Human beings are creatures of sight. What we judge as real is commonly based on what we see and how we see, but there is a third aspect to sight: why. Why must we see? To believe? To understand? Because we are curious?
Furthermore, capturing that truth with a camera is no easy feat. Every image presented for an audience has, by its nature, some level of composition, some level of selection to it. The same goes for the choice presented to the audience; you are choosing to watch this and not that. Sometimes we watch seeking distraction, other times we watch seeking edification, but every time we watch we are seeking something. That something forms the thematic and critical crux of Christine, a bio-pic about a Sarasota, Florida, news reporter and the infamous decision she made on July 15, 1974.
Rebecca Hall stars as Christine Chubbuck, the 29-year-old reporter who wanted to present hard-hitting news in a time where “if it bleeds, it leads” started taking over. Looking back from a 21st-century vantage point, it is clear that Chubbuck had some forms of social anxieties and clearly battled depression, but Hall plays Chubbuck more frustrated than depressed. Frustrated that she lives with her boozy mother who always has a guest over. Frustrated that she isn’t getting the stories she wants. Frustrated that the hunky anchor (Michael C. Hall) is getting the Baltimore promotion and that the little tart (Kim Shaw), who is going with him, is just a little bit younger, a little bit perkier and a little bit more the person Christine wishes she could be.
Christine Chubbuck was a real person and if that name doesn’t exactly ring a bell, then a major spoiler is to follow. What Chubbuck is famous for, and why we are watching this movie, is that Chubbuck committed suicide on air. Chubbuck even requested the morning’s broadcast be taped — not common practice — she wanted her death to be public.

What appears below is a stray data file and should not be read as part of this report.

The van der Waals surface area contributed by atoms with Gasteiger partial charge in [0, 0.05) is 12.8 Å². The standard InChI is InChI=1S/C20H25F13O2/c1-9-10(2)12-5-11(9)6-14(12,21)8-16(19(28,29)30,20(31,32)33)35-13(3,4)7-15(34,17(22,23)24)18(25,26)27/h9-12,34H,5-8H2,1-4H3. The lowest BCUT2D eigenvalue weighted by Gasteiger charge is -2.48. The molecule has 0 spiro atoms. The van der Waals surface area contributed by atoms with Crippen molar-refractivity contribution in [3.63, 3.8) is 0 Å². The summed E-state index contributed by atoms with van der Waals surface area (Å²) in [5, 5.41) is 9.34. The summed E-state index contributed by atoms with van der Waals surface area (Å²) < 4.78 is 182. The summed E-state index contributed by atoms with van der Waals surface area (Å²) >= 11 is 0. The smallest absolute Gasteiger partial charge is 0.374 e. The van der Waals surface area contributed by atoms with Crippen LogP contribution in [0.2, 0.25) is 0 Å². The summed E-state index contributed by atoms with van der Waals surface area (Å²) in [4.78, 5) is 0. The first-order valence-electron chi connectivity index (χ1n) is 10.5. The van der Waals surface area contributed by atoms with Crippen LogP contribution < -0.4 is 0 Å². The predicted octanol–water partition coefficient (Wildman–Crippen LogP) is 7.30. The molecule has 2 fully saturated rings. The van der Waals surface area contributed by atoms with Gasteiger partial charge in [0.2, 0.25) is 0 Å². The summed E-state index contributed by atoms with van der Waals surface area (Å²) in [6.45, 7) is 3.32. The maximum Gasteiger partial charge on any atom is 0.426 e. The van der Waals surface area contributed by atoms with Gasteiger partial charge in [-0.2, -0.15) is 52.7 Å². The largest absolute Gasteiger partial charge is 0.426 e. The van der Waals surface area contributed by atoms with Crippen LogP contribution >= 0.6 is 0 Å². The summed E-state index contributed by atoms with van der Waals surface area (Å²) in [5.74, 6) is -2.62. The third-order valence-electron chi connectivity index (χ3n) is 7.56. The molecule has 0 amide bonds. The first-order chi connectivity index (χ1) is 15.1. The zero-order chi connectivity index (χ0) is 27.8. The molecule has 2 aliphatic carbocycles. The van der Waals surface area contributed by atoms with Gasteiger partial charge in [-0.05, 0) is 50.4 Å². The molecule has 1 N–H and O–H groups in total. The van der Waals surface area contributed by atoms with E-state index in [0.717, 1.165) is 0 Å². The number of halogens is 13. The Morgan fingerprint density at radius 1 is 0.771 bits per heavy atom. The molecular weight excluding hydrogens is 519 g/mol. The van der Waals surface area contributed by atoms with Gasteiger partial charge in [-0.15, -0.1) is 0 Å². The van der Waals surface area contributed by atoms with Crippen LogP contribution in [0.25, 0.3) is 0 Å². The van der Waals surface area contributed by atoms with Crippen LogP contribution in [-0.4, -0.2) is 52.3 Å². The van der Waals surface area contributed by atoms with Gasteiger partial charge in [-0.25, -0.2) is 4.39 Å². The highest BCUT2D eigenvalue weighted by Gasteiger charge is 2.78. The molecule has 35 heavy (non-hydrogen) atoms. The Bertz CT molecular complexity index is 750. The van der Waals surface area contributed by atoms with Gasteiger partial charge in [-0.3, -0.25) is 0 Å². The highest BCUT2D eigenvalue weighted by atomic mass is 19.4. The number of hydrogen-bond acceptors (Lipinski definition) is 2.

But giving away Christine’s ending isn’t really a spoiler. This is not the type of movie we watch to see what happens; we watch in hopes of comprehending what happened. In an odd turn of synergy, Christine wasn’t the only movie to come out this past year about Chubbuck’s public suicide. The other, Kate Plays Christine, is a documentary from Robert Greene and focuses on Kate Lyn Sheil’s preparation to play Chubbuck in a movie about her life. Of the two, Kate Plays Christine posits more questions about why filmmakers would tell such a story and why an audience would want to see it. Christine does too, but in a much more subdued manner. Director Antonio Campos works in tandem with Hall to present a doom-laden portrait of a frustrated woman, a disturbed woman, a woman under the influence of a time and place. It may be written, it may be acted, directed and edited, but there is an unmistakable truth behind the camera. Maybe that is why we watch; we’re looking to understand something we don’t.
On the Bill: Christine. Jan. 25–28. The Boedecker Theater, The Dairy Arts Center, 2590 Walnut St., Boulder, 303-440-7825, thedairy.org. International Film Series. 7:30 p.m. Wednesday, Feb. 1, Muenzinger Auditorium, University of Colorado Boulder, internationalfilmseries.com.